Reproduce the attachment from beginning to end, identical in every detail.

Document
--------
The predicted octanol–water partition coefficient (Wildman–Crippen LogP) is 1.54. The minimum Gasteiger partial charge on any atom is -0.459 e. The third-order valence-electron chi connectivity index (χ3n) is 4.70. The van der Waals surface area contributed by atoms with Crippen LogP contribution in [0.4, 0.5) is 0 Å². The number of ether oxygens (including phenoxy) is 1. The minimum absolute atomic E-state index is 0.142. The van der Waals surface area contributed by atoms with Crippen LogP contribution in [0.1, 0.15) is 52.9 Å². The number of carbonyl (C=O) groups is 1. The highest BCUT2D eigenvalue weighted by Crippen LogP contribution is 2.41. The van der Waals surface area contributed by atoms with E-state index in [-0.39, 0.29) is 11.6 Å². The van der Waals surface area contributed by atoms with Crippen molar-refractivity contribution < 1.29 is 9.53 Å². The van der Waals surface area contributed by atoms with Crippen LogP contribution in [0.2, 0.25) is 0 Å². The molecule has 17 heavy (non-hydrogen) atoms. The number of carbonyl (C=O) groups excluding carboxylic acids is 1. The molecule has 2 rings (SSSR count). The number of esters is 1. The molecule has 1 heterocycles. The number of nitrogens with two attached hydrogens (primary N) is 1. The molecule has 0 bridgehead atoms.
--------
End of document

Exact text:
The predicted octanol–water partition coefficient (Wildman–Crippen LogP) is 1.54. The minimum Gasteiger partial charge on any atom is -0.459 e. The third-order valence-electron chi connectivity index (χ3n) is 4.70. The van der Waals surface area contributed by atoms with Crippen LogP contribution in [0.4, 0.5) is 0 Å². The number of ether oxygens (including phenoxy) is 1. The minimum absolute atomic E-state index is 0.142. The van der Waals surface area contributed by atoms with Crippen LogP contribution in [0.1, 0.15) is 52.9 Å². The number of carbonyl (C=O) groups is 1. The highest BCUT2D eigenvalue weighted by Crippen LogP contribution is 2.41. The van der Waals surface area contributed by atoms with E-state index in [-0.39, 0.29) is 11.6 Å². The van der Waals surface area contributed by atoms with Crippen molar-refractivity contribution < 1.29 is 9.53 Å². The van der Waals surface area contributed by atoms with Crippen LogP contribution in [0.2, 0.25) is 0 Å². The molecule has 17 heavy (non-hydrogen) atoms. The number of carbonyl (C=O) groups excluding carboxylic acids is 1. The molecule has 2 rings (SSSR count). The number of esters is 1. The molecule has 1 heterocycles. The number of nitrogens with two attached hydrogens (primary N) is 1. The molecule has 0 bridgehead atoms.